Aoji-ri Chemical Complex

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Last Updated: March 1, 2003
Other Name: 아오지리화학연합기업소; Aoji Chemical Factory; 아오지리 화학공장
Location: Near a lignite coal mine in Haksong-ri (학송리), Ŭndŏk-kun (은덕군), North Hamgyŏng Province (함경북도), North Korea
Subordinate To: 5th Machine Industry Bureau (제5기계산업총국), Second Economic Committee (제2경제위원회) for chemical weapons production; and the Ministry of Chemical Industry (화학공업성) for civilian production
Size: About 3,500 employees, of which about 20% is technicians or engineers; lignite coal processing capacity of 600,000 tons per year
Facility Status: Unknown

First built in 1937, this facility produces about 51 different products, including methane (35,000 tons per year), ammonia (26,000 tons per year), ammonium bicarbonate (100,000 tons per year), and coal tar derivatives (15,000 tons per year). Kim Wŏn Pong, director of the "Northeast Asia Research Institute" (北東亞問題硏究所) in Japan, and Eya Osamu, a Japanese journalist, have linked the Aoji-ri Chemical Complex with CW agent production. However, there is no strong evidence in the open source literature to corroborate claims of CW production at the Aoji-ri Chemical Complex. None of the known chemicals used or produced at the facility are direct precursors for CW agents.


  • methanol
  • ammonia
  • ammonium bicarbonate
  • coal tar derivatives
  • liquid fuel products;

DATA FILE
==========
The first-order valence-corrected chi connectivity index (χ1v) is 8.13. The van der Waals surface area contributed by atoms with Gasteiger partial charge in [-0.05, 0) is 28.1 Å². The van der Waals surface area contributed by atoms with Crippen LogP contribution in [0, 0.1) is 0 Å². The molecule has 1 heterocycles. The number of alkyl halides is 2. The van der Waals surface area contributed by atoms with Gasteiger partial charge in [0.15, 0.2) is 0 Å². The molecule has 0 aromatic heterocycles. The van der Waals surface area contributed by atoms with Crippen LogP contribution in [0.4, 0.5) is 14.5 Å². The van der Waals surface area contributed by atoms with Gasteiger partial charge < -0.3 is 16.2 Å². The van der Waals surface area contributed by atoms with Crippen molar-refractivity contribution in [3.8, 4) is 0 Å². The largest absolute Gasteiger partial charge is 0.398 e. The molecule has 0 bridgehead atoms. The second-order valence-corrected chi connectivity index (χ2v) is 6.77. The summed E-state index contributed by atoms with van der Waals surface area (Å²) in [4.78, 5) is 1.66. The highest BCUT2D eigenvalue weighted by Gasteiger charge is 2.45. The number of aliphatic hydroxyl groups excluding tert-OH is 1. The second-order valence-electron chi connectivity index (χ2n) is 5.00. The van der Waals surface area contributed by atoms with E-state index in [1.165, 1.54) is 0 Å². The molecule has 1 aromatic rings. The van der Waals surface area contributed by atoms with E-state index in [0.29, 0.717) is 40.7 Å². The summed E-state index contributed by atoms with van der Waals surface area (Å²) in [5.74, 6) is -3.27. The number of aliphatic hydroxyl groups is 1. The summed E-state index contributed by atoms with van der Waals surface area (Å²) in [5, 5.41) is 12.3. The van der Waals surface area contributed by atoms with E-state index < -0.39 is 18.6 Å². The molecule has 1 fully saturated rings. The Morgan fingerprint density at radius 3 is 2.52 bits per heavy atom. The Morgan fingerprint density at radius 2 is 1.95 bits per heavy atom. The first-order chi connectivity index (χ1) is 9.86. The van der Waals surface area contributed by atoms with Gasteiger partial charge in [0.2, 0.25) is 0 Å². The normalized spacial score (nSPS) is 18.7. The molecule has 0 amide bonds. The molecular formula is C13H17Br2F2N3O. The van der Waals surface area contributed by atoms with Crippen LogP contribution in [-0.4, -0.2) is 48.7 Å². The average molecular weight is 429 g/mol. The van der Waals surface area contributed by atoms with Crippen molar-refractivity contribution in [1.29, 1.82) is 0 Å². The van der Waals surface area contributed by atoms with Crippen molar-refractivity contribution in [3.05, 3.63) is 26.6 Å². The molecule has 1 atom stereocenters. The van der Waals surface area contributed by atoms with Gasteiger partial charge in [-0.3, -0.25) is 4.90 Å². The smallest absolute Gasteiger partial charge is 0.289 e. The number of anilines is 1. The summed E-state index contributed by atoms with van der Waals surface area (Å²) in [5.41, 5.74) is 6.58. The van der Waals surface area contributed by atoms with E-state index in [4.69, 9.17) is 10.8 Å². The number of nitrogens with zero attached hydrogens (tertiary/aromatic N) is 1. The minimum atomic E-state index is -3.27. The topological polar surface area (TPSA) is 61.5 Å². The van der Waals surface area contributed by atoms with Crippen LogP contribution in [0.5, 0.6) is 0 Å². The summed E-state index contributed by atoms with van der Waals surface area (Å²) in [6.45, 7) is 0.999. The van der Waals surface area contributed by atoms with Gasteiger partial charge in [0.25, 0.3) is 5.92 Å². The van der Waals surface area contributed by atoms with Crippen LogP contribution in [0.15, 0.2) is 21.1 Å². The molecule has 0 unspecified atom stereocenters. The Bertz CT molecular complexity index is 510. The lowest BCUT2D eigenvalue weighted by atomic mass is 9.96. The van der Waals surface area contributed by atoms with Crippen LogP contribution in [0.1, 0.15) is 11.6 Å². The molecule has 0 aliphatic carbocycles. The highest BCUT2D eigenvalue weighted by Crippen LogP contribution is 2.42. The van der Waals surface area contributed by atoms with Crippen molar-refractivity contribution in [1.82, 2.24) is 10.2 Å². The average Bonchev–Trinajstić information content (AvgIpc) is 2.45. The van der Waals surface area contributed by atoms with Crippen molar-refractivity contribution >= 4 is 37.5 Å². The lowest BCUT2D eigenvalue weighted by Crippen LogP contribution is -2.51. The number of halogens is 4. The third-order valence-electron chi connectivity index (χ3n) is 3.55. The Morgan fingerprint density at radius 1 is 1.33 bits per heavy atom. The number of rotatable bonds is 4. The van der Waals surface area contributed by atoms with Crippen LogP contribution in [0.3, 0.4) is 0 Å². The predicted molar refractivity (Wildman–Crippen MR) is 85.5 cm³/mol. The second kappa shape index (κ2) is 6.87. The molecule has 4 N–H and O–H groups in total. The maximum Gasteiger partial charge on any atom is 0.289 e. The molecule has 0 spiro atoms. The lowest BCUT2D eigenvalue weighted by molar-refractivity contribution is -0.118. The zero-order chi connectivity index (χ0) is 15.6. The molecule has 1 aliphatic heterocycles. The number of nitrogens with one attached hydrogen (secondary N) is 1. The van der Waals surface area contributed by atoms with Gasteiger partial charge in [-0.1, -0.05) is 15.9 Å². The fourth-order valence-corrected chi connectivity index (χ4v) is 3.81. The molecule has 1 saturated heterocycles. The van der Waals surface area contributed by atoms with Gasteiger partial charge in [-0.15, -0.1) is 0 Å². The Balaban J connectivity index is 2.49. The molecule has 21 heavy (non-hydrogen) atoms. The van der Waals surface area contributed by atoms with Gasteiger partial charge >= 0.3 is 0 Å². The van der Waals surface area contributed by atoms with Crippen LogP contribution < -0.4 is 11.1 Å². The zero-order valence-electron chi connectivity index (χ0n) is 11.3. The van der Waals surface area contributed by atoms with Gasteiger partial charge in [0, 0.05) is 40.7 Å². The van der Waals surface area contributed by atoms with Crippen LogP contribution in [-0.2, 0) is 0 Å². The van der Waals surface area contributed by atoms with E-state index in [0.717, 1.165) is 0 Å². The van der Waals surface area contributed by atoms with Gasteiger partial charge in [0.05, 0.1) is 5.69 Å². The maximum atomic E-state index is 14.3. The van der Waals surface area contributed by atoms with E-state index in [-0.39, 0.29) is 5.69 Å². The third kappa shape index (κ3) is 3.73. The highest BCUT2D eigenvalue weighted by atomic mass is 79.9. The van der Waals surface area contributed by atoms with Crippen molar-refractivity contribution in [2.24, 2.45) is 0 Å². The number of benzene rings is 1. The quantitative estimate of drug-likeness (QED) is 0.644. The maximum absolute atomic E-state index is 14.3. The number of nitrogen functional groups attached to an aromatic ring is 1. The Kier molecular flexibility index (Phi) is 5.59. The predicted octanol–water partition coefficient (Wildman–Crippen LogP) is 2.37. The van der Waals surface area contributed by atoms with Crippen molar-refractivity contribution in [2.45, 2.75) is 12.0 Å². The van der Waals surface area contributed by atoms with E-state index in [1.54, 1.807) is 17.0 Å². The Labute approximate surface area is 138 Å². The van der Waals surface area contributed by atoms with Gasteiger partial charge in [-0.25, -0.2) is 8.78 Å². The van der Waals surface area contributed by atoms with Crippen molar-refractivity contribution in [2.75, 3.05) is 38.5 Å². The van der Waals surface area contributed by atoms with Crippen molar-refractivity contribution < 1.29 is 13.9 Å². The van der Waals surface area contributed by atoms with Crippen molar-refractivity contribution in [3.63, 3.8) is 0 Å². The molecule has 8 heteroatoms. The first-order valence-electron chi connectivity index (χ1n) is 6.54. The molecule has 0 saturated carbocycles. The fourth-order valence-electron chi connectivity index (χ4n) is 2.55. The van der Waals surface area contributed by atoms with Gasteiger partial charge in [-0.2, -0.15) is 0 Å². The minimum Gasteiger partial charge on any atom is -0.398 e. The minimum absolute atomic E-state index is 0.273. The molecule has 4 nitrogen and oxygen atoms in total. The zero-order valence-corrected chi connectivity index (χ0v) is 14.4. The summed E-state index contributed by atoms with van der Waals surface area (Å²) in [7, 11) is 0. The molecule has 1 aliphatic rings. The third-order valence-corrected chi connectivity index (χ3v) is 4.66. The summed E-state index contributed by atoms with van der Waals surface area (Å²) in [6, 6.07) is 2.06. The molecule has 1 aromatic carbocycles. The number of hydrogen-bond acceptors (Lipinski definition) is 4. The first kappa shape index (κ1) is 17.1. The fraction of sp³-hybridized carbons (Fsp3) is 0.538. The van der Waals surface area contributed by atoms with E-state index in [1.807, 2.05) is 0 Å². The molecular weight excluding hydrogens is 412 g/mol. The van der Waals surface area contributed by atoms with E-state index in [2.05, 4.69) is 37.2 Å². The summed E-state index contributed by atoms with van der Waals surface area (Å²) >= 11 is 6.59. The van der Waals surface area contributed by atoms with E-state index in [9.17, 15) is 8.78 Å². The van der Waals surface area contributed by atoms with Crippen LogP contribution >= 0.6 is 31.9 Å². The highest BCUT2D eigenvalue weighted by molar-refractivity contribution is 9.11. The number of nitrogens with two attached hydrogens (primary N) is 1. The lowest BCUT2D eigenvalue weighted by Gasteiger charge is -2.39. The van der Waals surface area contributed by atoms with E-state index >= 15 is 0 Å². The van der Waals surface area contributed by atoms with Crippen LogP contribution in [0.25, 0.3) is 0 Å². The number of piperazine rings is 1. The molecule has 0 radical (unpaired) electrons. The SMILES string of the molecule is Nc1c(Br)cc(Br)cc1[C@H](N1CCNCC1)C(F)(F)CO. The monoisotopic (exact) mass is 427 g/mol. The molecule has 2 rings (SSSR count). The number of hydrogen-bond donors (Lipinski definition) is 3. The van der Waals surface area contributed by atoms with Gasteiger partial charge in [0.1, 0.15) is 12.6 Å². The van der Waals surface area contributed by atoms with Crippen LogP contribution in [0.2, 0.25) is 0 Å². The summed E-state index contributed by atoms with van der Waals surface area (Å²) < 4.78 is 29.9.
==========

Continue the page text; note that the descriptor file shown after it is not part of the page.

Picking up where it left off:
• reported production of unspecified blood agents and vomiting agents

[1] Kim Wŏn Pong, Kitachosenjimingun no zenbo (Tokyo: Ariadone Kikaku, 1996), p. 127.
[2] Kim Won-pong, Kitachosen jinmingun no zensho [sic] (Tokyo: Ariadone Kikaku, 1996), p. 127, in "DPRK Factories Suspected of Producing Chemical Agents," FBIS Document ID: KPP20010216000106.
[3] Osamu Eya, Kimu Jon Iru Daizukan (Tokyo: Shogakkan, 2000), pp. 64-65; Osamu Eya, Kimu Jon Iru Daizukan (Tokyo: Shogakkan, 2000), pp. 64-65, in "Alleged Locations of DPRK Nuclear, Biological, Chemical Warfare Facilities Mapped," 6 June 2001, FBIS Document ID: KPP20010606000075.
[4] Kim Yong Yun, Pukhan, December 1998, pp. 132-143, in "North Korean Chemical Industry," FBIS Document ID: FTS19981230001322.
[5] Chang Chun Ik, Pukhan Haek-Missile Chŏnjaeng (Seoul: Sŏmundang, 1999), pp. 360-364; North Korea Information Bank, "Aojihwahakkongjang," Hyundai Research Institute, 2000,
[6] Joseph S. Bermudez, Jr., The Armed Forces of North Korea (New York: I. B. Tauris Publishers, 2001), p. 225.

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